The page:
Medical marijuana passes in Florida on third try

Both attempts to legalize marijuana for medicinal use took place in 2014.


Photo courtesy of Wikimedia Commons

Andrew Fraieli, Managing Editor

Along with the votes cast for the next president came the votes determining the next step of legalization for medical marijuana.

This year, the “Florida Medical Marijuana Legalization Initiative” or Amendment 2, passed with 71.31 percent of the vote, according to A larger variation of diseases are now permitted to be treated with medical marijuana, as well as full-strength THC strains.

Starting in 2014, two different measures with the amendment’s same intent have been on the ballot in Florida.

The first was the Senate bill known as the “Compassionate Medical Cannabis Act of 2014,” which passed and was put into effect in June 2014.

The act allows low-level THC strains like “Charlotte’s Web” to be prescribed to patients suffering from seizures and other diseases. The strain is named after a 10-year-old girl who suffers from a chronic seizure condition and experienced positive results after taking the oil derived from the strain.

According to the bill, “The patient must suffer from cancer or a physical medical condition that chronically produces symptoms of seizures, or severe and persistent muscle spasms; or symptoms of the same.” It also states, “Other treatments must have been tried without success.”

That same year, the “Florida Right to Medical Marijuana Initiative,” also known as Amendment 2, was on the ballot in November. The initiative did not receive the required 60 percent majority vote to pass — with 57.62 percent voting to approve the amendment as stated by

The amendment differed from the approved Senate bill in that it would remove all criminal or civil liability from the doctor and patients for the use and possession of medical marijuana. It also looked to no longer mandate the prescribing of low-level THC cannabis.

With the passing of Amendment 2 in 2016, and as stated by, Florida joined 28 states that have legalized medical marijuana. Seven of those states — California, Colorado, Maine, Massachusetts, Nevada, Oregon and Washington, as well as District of Columbia — have approved recreational marijuana use.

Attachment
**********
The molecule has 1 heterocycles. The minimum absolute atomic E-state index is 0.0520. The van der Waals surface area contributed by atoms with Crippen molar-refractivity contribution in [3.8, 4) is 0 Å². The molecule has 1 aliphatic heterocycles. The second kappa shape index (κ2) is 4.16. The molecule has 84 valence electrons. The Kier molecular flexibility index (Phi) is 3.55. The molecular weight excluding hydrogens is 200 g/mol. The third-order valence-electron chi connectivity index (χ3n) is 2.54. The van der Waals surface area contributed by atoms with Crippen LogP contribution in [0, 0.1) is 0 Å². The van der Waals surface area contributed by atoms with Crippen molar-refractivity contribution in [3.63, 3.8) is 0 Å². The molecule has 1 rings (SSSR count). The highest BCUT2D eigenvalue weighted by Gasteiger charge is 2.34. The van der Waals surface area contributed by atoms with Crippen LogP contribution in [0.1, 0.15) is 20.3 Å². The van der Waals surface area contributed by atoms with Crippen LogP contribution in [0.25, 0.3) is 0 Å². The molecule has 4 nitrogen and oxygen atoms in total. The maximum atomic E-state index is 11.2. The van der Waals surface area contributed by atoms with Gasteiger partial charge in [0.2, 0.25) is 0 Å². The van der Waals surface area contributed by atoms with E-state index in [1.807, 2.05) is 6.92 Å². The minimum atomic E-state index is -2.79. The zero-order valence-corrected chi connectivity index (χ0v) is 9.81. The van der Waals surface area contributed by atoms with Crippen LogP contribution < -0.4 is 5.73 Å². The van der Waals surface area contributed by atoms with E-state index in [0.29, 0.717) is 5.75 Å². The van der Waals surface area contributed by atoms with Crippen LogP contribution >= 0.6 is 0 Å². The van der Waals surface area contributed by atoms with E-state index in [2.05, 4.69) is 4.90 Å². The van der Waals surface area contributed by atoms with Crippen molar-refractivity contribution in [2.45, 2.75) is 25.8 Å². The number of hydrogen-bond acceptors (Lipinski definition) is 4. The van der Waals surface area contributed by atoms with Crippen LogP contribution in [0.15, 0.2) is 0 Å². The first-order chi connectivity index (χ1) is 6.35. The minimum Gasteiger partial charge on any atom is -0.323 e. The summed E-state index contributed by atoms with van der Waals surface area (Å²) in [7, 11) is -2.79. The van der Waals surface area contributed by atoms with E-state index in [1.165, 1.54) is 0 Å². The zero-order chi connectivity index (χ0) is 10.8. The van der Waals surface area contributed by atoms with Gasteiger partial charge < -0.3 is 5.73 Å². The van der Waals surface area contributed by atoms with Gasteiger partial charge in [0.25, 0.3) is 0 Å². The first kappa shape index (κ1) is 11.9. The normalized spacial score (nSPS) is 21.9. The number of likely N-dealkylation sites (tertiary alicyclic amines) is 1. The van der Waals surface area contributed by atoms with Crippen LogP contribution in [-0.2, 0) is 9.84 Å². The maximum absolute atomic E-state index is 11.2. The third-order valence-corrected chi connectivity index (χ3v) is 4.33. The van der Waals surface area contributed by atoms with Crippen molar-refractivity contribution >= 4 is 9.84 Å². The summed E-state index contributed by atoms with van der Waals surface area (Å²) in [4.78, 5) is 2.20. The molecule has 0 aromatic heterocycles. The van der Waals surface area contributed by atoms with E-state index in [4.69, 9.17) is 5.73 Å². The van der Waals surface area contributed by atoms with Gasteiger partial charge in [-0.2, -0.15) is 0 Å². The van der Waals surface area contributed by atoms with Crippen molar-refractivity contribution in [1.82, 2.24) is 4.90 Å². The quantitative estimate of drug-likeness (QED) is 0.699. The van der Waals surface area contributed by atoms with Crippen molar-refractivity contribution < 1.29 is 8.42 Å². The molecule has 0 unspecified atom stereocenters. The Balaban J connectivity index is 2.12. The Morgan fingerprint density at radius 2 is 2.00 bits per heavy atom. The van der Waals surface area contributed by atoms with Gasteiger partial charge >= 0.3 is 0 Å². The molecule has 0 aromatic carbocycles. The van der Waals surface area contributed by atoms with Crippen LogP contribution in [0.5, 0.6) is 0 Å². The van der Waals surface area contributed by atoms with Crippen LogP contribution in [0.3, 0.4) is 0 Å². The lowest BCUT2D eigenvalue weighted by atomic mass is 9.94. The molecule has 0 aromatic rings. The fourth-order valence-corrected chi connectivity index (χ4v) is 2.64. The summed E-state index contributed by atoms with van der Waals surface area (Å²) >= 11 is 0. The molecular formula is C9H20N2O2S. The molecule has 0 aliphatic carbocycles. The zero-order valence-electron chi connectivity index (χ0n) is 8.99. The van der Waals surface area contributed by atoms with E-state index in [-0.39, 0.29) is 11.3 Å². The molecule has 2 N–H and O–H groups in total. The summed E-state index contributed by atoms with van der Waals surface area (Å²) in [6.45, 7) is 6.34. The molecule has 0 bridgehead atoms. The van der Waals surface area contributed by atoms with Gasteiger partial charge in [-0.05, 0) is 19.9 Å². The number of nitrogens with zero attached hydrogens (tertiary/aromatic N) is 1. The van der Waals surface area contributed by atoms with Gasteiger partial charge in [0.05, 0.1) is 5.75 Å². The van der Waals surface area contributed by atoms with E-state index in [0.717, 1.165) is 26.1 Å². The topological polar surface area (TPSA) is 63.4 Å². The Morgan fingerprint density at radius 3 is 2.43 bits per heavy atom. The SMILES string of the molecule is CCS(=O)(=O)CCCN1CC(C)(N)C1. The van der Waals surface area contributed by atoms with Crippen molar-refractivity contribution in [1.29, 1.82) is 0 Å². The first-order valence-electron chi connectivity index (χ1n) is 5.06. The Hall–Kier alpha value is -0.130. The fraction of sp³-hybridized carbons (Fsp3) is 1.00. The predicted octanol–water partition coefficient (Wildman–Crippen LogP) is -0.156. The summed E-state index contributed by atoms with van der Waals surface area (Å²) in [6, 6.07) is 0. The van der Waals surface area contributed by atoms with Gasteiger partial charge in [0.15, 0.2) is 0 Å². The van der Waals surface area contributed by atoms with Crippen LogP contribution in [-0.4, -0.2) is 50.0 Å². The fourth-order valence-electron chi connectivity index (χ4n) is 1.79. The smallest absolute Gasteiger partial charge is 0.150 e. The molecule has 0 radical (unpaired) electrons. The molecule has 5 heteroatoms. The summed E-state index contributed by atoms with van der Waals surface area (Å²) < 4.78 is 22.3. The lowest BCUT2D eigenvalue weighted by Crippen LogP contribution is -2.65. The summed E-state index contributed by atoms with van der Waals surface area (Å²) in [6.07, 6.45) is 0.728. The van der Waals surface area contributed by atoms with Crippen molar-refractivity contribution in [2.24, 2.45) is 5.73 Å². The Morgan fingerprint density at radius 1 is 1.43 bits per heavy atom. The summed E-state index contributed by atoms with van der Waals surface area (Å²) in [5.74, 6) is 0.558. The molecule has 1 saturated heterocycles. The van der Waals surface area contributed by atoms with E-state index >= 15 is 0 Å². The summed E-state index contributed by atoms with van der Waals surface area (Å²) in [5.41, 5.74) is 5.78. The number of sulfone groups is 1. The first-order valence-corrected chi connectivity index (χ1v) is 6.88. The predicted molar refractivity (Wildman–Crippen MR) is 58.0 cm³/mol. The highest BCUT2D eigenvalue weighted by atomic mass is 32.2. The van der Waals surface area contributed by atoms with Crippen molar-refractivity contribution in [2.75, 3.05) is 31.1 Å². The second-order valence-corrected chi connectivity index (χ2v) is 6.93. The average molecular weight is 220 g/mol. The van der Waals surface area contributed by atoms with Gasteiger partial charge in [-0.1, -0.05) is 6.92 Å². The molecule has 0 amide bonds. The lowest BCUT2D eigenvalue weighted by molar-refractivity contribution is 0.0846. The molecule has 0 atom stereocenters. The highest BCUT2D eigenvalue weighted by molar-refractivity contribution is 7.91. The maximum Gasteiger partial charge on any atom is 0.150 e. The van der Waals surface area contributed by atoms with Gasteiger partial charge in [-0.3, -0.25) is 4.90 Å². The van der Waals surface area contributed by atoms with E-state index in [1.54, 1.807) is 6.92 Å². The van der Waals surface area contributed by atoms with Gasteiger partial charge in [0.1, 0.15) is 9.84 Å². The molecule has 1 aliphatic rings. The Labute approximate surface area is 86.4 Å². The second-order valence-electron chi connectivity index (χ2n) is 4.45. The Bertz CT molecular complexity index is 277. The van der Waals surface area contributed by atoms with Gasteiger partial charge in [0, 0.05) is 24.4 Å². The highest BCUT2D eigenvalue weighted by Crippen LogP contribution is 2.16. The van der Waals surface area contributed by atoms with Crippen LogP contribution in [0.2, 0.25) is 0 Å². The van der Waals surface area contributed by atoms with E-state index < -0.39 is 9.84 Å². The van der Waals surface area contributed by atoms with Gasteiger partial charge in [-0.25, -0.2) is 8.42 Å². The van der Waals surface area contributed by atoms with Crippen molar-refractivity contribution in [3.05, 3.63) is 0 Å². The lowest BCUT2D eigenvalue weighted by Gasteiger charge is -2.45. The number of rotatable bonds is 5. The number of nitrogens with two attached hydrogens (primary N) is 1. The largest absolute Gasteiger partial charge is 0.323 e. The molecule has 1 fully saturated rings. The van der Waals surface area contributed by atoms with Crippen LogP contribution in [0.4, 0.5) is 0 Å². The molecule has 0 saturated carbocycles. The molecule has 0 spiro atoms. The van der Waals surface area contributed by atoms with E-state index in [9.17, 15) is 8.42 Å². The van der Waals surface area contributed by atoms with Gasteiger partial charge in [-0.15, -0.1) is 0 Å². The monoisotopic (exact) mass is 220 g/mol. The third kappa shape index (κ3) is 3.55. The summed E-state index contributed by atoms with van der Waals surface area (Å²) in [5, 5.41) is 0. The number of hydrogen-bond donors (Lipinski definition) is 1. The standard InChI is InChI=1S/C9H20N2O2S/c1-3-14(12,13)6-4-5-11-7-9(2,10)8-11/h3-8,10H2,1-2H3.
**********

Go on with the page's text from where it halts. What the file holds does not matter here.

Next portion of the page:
According to USA Today, under federal law, marijuana is still illegal in all forms. Considered a Schedule I substance in the eyes of the Drug Enforcement Administration, marijuana shares the same description as heroin: “drugs with no currently accepted medical use and a high potential for abuse.”

Students’ opinions don’t completely reflect federal law’s position on the substance.

“If it’s not hurting people and helping those who are sick, I don’t see the problem with it,” said Daniella Fernandez, a freshman business hospitality management major.

Senior marketing major Richard Rosier said, “I don’t care, it doesn’t affect me. Good for those who need it. I don’t do it, get high recreationally. I guess it’s good overall but people are going to abuse it.”

William Heath, an FAU alum, thinks medical marijuana can do more than just benefit those with health problems.

“Legalizing it will help stimulate the economy and with the economy crash, it’ll help,” said Heath.

Andrew Fraieli is the managing editor of the University Press. For information regarding this or other stories, email him at [email protected].